A while ago, the idea came up to do something a little different with the SF Signal podcast. Lots of people were making favorable comparisons between our weekly panel discussions and the panels you might see at a World Con. Flattering.
We talked about it and decided that it might be fin to expand on that a little bit, maybe invite people you’d see at one of those World Con Panels to come on the show and talk about bigger topics.
The first of those shows is now up over at sfsignal.com.
It took a bit more finagling than our weekly panels as I was trying to get famous people with busy schedules to come together online, but once we worked that out, everything else just fell into place.
The topic that I knew I wanted to tackle for this show was ebooks. Some people believe they will save a sluggish publishing industry while others think they simply increase piracy and cause problems for authors who don’t understand how digital rights work. I figured it would be a really good place to start.
…and I was right.
I knew I wanted a publisher’s point of view, so I contacted Lou Anders, editorial director of PYR. After meeting Mike Resnick at World Fantasy, I was truly impressed with his grasp of ebooks and digital publishing from an author’s perspective, and I’ve been wanting to get him on the show for a while now, so that also felt like a natural fit. Sue Lange was suggested by Vonda N. McIntyre as someone who would offer a unique perspective given her association with bookviewcafe.com. Last, Lou had suggested artist John Picacio. I’d talked with John before and knew that he was very passionate on the subject and concerned about how this new medium would affect the artists who create book covers illustrations and other artwork for the publishing industry, so that seemed a natural fit as well.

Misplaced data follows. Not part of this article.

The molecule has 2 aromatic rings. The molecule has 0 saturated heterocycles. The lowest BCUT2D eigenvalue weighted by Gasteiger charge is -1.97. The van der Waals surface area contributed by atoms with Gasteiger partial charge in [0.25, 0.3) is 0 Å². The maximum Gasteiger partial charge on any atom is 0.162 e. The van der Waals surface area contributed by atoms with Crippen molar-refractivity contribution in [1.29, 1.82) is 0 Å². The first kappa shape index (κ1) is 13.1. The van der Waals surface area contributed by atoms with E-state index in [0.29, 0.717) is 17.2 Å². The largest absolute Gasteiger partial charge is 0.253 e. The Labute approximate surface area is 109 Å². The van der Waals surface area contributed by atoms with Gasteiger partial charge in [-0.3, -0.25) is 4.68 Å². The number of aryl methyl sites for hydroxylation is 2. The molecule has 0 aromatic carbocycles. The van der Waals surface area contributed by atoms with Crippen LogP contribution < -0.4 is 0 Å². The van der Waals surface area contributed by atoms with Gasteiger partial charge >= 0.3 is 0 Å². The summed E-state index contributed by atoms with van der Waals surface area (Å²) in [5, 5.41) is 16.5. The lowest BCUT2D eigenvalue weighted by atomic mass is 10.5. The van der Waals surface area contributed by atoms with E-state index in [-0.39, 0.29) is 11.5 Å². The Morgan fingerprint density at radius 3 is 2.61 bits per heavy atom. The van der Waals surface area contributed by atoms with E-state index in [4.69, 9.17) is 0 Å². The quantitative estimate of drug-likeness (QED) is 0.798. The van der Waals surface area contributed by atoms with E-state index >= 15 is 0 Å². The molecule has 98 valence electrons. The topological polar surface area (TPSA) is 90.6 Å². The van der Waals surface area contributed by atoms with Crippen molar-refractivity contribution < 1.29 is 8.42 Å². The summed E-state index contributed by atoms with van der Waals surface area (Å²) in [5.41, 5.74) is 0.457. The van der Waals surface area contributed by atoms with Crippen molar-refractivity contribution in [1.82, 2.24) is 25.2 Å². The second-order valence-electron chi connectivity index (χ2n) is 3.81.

Rounding out the panel would be John DeNardo and myself acting as moderators.
We recorded last Thursday (the 27th of January) for a little over an hour. I edited it sparingly as the conversation flowed so well. The end result is a fascinating conversation where one panelist feeds off the others, bouncing ideas and thoughts back and forth and building on the foundation that I set forth with a simple question.
This was a fantastic experience for me, loads of fun and I highly recommend that you take a listen. The post is over at SF Signal.com:
In episode 26 of the SF Signal Podcast, we have something very special for you. We’ve given our regular panelists the night off so they can recharge and refresh and have asked some very special guests to convene and discuss the future and impact of eBook Publishing:
- Is the quickly rising eBook market going to save the publishing industry or further erode an already dwindling market?
- Is the printed book dead?
- Is eBook publishing good for authors in the long run?
- What about piracy?
- How will the (impending?) death of Borders affect publishing?
Our virtual convention panel includes: